Of all the branches of the pseudo-scientific tumbleweed that blows around the fringe-intellectual landscape, cryptozoology is the closest thing in spirit to Real Science (TM). The cryptozoologists are a lot like us, in that they have a legitimate love of critters, the environment, and the general rad-ness of the World. Of course, where we find beauty and wonder in the scientific exploration of the world around us, the cryptozoologist eschews biology and ecology for a more populist-style of old school prophet/naturalist, wandering the wilds and shaking their fists at the rest of us. Still, given as much disdain as they often show for basic field biology and science in general, I love 'em anyway! It's hard not to be charmed by their enthusiasm (often evidenced with just a hint of vitriol on the pre-eminent cryptozoology site on the web, Loren Coleman's Cryptomundo site); you can see something of what made us all go into the sciences reflected in their wild-eyed cryptid hunts.
Of course, the REALLY interesting part of cryptozoology is that skewed nature; what makes some folks into cryptozoologists, and makes others into biologists? And what makes cryptozoology so damn interesting to the public at large? Good luck finding something on The Science Channel or Discovery dealing with the intricacies of ecology, or the comparative anatomy of coelomates! But I guarantee that there is a show on RIGHT NOW about Bigfoot or Alien Big Cats or Mkoele Mbembe somewhere on one of those "scienceish" channels. Why!?!
Well, due to my inside track to the world of The History of Science (thanks Megan!), maybe we'll have some scholarly insight into Cryptozoology world. Joshua Blu Buhs has written a book entitled Bigfoot: The Life and Times of a Legend (click on the link for an excerpt and and interview). The synopsis of the book sounds pretty nifty:
I don't know if the cryptozoologists out there are going to like it, but I think it sounds pretty neat! Might make some good readin' for the field, while we're out there contemplating geology and the wonder of the real world!
Last August, two men in rural Georgia announced that they had killed Bigfoot.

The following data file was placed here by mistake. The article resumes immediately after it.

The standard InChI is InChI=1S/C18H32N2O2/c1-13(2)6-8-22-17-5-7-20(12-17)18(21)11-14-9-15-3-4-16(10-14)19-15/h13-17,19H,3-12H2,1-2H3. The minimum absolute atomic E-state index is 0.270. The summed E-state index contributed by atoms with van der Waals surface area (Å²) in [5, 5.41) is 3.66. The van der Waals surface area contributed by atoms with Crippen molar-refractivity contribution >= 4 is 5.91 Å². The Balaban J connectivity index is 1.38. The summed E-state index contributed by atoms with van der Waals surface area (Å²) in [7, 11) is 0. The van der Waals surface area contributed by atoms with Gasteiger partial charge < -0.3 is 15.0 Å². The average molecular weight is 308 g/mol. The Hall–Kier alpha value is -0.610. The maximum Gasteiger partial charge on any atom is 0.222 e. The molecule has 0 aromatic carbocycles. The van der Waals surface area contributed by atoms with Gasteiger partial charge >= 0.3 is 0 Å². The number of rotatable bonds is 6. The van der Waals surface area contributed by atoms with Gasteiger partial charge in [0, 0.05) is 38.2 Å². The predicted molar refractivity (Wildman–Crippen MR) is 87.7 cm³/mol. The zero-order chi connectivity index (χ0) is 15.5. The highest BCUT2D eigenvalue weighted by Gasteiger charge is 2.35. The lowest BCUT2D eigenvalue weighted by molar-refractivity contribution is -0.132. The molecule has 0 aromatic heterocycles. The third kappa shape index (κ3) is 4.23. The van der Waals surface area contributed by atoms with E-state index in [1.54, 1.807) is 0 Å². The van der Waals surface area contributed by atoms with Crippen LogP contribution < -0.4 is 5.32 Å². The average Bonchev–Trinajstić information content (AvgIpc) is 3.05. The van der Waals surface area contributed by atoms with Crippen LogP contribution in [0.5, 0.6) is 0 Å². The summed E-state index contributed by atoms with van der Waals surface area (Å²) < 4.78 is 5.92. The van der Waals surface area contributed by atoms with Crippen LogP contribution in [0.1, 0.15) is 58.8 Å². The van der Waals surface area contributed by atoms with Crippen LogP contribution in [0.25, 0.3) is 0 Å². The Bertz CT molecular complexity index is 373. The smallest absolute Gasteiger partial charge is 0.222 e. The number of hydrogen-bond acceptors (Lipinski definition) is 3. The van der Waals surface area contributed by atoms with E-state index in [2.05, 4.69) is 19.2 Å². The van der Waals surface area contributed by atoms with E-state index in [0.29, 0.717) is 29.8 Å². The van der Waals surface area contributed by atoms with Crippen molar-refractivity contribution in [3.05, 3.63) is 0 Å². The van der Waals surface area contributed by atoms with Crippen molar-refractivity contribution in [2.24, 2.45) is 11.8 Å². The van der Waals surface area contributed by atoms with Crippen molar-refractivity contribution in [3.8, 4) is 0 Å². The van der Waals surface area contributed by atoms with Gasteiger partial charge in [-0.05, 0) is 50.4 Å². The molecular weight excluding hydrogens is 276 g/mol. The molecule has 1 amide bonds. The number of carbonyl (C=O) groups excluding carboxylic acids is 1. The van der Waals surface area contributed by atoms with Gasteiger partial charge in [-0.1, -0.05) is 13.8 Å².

The claim drew instant, feverish attention, leading to more than 1,000 news
stories worldwide—despite the fact that nearly everyone knew it was a hoax.
Though Bigfoot may not exist, there’s no denying Bigfoot mania.
With Bigfoot, Joshua Blu Buhs traces the wild and wooly story of America’s favorite homegrown monster. He begins with nineteenth-century accounts of wildmen roaming the forests of America, treks to the Himalayas to reckon with the Abominable Snowman, then takes us to northern California in 1958, when reports of a hairy hominid loping through remote woodlands marked Bigfoot’s emergence as a modern marvel. Buhs delves deeply into the trove of lore and misinformation that has sprung up around Bigfoot in the ensuing half century. We meet charlatans,
pseudo-scientists, and dedicated hunters of the beast—and with Buhs as our
guide, the focus is always less on evaluating their claims than on understanding
why Bigfoot has inspired all this drama and devotion in the first place. What
does our fascination with this monster say about our modern relationship to
wilderness, individuality, class, consumerism, and the media?
Writing with a scientist’s skepticism but an enthusiast’s deep engagement, Buhs invests the story of Bigfoot with the detail and power of a novel, offering the definitive take on this elusive beast.